FTC v. Direct Marketing Concepts, Inc., et al.

In FTC v. Direct Marketing Concepts, Inc., et al., the FTC obtained summary judgment against the marketers and its supporting firms relating to disease treatment, and weight loss infomercials, "Coral Calcium" and "Supreme Greens." Importantly, the federal district court held not only the marketing companies but the credit card processing intermediary ("Triad"), the media purchasing firm ("King Media") and the individuals liable for consumer redress in addition. The FTC also sought to recover royalties received by the company that organized the database.

The Court found that defendants lacked a reasonable basis for the claims and that they failed to present any evidence that they had received or reviewed any scientific substantiation beyond mere summaries or conclusory assurances. The fact that defendants had read a book on which the infomercial was based, that contained "numerous citations to scientific studies and journals" was found to be inadequate substantiation because the book was little more than a compilation of citations with no context or explanation. A bibliography, without any of the actual studies or journal articles was found to be inadequate. Moreover, the fact that some defendants "were told" or "heard" that the show had been reviewed by experts and lawyers, may offer support for a claim that the defendants relied in good faith on some materials, but their good faith is not the question.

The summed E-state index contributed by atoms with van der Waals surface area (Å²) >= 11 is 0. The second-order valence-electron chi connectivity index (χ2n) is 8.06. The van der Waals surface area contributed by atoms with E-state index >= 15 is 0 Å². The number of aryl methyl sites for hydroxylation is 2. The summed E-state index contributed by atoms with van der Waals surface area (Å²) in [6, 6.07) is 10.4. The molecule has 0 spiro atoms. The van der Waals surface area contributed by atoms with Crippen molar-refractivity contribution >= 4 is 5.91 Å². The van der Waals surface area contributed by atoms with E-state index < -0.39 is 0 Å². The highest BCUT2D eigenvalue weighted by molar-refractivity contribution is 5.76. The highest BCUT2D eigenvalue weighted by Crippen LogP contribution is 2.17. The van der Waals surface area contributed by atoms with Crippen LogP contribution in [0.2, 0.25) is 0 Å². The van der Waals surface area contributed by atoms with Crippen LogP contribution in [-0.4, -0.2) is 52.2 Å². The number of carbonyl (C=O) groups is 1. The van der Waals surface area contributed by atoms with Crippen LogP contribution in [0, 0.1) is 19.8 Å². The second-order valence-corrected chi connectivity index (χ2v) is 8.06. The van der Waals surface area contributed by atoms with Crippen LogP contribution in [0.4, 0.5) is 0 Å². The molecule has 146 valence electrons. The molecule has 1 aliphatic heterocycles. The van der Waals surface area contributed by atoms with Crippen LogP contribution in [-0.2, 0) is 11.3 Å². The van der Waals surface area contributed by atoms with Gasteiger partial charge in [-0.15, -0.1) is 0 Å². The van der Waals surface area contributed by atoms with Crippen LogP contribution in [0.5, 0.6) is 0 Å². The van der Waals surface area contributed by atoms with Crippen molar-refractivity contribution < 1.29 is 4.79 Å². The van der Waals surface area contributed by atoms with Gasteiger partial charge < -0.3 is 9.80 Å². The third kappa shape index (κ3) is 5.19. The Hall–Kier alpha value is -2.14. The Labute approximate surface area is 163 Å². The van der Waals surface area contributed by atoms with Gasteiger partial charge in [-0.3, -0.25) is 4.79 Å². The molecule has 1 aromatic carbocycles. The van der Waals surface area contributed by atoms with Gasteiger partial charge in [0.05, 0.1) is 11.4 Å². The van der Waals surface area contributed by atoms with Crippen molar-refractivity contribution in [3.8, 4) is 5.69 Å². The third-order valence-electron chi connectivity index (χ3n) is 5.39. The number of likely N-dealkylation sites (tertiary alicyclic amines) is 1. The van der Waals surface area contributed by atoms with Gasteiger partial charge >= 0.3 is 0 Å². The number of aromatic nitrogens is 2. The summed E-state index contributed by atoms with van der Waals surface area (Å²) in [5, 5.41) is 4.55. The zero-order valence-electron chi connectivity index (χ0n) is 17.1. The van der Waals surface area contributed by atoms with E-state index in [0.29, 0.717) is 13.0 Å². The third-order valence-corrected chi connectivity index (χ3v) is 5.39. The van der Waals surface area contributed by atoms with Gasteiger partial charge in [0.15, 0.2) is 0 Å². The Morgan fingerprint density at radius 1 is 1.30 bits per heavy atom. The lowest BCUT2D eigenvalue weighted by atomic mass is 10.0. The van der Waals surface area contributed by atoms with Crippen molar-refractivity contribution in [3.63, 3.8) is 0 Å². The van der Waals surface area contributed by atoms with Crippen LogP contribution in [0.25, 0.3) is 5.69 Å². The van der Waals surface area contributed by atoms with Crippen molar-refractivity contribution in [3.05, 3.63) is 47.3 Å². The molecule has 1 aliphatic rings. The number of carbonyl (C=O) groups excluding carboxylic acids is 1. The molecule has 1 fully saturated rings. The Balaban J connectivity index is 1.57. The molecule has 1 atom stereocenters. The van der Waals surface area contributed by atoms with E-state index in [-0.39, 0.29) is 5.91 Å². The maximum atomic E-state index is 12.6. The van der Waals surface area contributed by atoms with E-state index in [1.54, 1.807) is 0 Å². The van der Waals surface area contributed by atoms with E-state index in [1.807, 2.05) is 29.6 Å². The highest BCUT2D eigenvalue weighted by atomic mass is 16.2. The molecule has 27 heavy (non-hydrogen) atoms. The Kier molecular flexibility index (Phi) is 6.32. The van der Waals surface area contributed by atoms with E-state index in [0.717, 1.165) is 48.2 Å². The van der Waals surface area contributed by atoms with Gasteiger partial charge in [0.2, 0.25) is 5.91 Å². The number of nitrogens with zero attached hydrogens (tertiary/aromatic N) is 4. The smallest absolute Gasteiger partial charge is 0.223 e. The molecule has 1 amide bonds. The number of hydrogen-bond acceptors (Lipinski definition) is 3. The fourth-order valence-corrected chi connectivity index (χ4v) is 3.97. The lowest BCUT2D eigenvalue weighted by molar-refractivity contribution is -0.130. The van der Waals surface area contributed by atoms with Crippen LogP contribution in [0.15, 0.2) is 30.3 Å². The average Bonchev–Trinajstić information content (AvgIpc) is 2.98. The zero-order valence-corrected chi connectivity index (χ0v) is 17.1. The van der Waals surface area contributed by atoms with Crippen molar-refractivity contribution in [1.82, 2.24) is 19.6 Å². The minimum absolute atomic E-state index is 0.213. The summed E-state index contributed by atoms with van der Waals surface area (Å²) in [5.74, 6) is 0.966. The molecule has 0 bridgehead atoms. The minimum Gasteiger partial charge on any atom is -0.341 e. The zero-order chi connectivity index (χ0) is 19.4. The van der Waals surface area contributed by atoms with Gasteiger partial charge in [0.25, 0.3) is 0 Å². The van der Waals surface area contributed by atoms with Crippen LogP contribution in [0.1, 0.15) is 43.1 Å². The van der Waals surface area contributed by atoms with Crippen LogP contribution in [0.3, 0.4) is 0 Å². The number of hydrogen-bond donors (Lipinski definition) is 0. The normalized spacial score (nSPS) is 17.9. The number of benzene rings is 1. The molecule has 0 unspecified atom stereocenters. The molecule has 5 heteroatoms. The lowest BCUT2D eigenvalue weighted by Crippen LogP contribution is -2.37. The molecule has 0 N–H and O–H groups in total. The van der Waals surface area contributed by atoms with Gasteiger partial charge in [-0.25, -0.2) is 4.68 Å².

Although neither King Media nor Triad created, scripted nor produced the infomercial, Triad, whose merchant account was used to process orders, each was held liable as a joint venturer as it received an equal split of the net profits. As for King Media, Section 12 of the FTC Act makes it unlawful to "disseminate or cause to be disseminated any false advertisement." The court ruled that by purchasing the air time, King Media could be held to have caused the dissemination. The court particularly noted that "King Media and Triad did not have a practice of having infomercials reviewed for compliance with FTC law, viewing that as the function of the advertiser and producer." They merely required assurances that the claims could be substantiated, and they must share responsibility for the failure to have adequate substantiation.

Practice Point: The requirement that there must be adequate substantiation for advertising prior to its dissemination is not limited to companies who produce and market the advertising but also includes those who provide support services. And, a mere bibliography of references will not be deemed adequate.

Federal Trade Commission v. Direct Marketing Concepts, Inc. (D. Mass) (CCH Advertising Law Guide Par. 63,049)

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